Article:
Sebelius began touting the exchanges, claiming that people will have a chance to compare insurance plans “[f]or the first time,” ignoring the fact that there have long-been websites, such as eSurance, that have allowed consumers to shop and compare and contrast between plans that fit their needs.

Government shutdown puts Republicans in a corner on debt ceiling

Whether they like it or not, congressional Republicans may have squandered their chance to deal on the debt ceiling because of the current government shutdown.

House Republicans are absolutely right when they say that President Barack Obama and Senate Majority Leader Harry Reid (D-NV) have been unwilling to negotiate on a Continuing Resolution that would keep the government open. But they made a tactical political mistake by trying to defund and delay ObamaCare through a measure that would keep the federal government running.

Poll after poll shows that Americans disapprove of ObamaCare, the 2010 healthcare law, and they want it repealed. They’re seeing the effects of the law through higher insurance premiums and its effects on workers as many employers drop or change benefits, cut hours to avoid mandates and/or have scaled back plans to hire. Republicans have won the messaging battle on ObamaCare.

But early polls show Americans placing more blame on Republicans for the government shutdown than President Obama and Democrats. This isn’t entirely self-inflicted; after all, the media isn’t exactly doing them any favors by framing the narrative in a manner that helps the White House.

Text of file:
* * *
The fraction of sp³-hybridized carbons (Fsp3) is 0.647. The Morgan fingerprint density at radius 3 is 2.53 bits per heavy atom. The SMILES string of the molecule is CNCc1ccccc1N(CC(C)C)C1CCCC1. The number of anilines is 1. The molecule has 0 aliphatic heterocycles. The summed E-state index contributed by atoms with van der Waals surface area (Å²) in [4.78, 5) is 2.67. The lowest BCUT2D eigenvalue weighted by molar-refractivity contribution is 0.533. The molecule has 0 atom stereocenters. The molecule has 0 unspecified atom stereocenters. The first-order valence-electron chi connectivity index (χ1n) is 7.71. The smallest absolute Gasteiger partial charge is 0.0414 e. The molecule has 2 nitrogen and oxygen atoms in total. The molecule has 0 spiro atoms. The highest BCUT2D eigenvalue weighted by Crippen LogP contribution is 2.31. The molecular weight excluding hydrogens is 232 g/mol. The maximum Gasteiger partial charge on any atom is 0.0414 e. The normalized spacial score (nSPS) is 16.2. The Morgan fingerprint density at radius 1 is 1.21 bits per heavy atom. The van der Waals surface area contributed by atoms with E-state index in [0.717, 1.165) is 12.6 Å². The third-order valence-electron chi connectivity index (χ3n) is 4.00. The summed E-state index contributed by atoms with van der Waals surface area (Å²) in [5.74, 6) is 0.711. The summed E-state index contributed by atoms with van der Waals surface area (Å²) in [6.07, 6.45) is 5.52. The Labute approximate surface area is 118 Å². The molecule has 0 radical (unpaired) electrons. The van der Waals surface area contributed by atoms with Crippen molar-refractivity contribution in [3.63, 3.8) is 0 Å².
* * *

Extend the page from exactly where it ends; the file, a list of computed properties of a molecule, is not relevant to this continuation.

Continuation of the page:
House, Senate unable to agree on stop-gap spending measure, government shutdown begins

government shutdown

The federal government has shutdown for the first time in almost two decades as the House of Representatives and the Senate were unable to reach an agreement on a stop-gap spending measure to fund the government until mid-December.

It wasn’t for lack of trying. The Senate came into session around 2pm on Monday and rejected the Continuing Resolution (CR) passed by the House on Saturday night/Sunday morning. Senate Democrats opposed the measure because it would have delayed ObamaCare for a year.

Various Democratic senators explained from the floor that they had no intention of making changes to ObamaCare, insisting that their compromise was the spending levels by which the government would run. House Democrats said the same in their speeches in from the floor of the lower chamber.

Senate Minority Leader Mitch McConnell (R-KY) floated a one-week spending measure to give the chambers more time to workout their differences. But that idea was rejected by his counterpart, Majority Leader Harry Reid (D-NV).

Senate Democrat backs delay of ObamaCare’s individual mandate

Breaking with President Barack Obama and Democratic leadership, Sen. Joe Manchin (D-WV) said on Thursday that he would vote for a stop-gap spending measure that delayed ObamaCare’s individual mandate for one-year, citing the administration’s delay of the employer mandate:

“There’s no way I could not vote for it,” Manchin said at a Bloomberg Government breakfast today. “It’s very reasonable and sensible.”
Manchin, 66, said he’d be willing to delay the individual mandate as part of the budget negotiations because the Obama administration in July gave businesses an extra year to provide their workers with health insurance.